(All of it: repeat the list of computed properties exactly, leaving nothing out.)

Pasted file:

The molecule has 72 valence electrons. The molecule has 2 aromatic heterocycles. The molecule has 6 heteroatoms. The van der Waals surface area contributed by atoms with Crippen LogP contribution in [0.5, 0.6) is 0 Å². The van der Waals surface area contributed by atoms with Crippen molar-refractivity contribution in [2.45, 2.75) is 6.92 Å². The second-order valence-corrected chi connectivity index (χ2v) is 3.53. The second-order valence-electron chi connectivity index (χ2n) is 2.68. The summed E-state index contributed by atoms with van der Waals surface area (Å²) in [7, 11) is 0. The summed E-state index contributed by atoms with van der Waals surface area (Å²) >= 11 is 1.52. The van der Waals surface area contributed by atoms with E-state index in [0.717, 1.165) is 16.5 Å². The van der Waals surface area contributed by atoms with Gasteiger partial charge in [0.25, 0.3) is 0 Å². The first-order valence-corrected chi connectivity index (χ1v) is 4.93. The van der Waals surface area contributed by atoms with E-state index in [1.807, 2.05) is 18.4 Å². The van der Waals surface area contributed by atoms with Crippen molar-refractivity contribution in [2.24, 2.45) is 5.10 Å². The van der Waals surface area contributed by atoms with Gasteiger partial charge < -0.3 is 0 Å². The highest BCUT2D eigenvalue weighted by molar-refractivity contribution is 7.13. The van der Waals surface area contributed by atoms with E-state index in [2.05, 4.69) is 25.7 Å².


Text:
The molecule has 72 valence electrons. The molecule has 2 aromatic heterocycles. The molecule has 6 heteroatoms. The van der Waals surface area contributed by atoms with Crippen LogP contribution in [0.5, 0.6) is 0 Å². The van der Waals surface area contributed by atoms with Crippen molar-refractivity contribution in [2.45, 2.75) is 6.92 Å². The second-order valence-corrected chi connectivity index (χ2v) is 3.53. The second-order valence-electron chi connectivity index (χ2n) is 2.68. The summed E-state index contributed by atoms with van der Waals surface area (Å²) in [7, 11) is 0. The summed E-state index contributed by atoms with van der Waals surface area (Å²) >= 11 is 1.52. The van der Waals surface area contributed by atoms with E-state index in [0.717, 1.165) is 16.5 Å². The van der Waals surface area contributed by atoms with Gasteiger partial charge in [0.25, 0.3) is 0 Å². The first-order valence-corrected chi connectivity index (χ1v) is 4.93. The van der Waals surface area contributed by atoms with E-state index in [1.807, 2.05) is 18.4 Å². The van der Waals surface area contributed by atoms with Crippen molar-refractivity contribution in [2.24, 2.45) is 5.10 Å². The van der Waals surface area contributed by atoms with Gasteiger partial charge < -0.3 is 0 Å². The highest BCUT2D eigenvalue weighted by molar-refractivity contribution is 7.13. The van der Waals surface area contributed by atoms with E-state index in [2.05, 4.69) is 25.7 Å².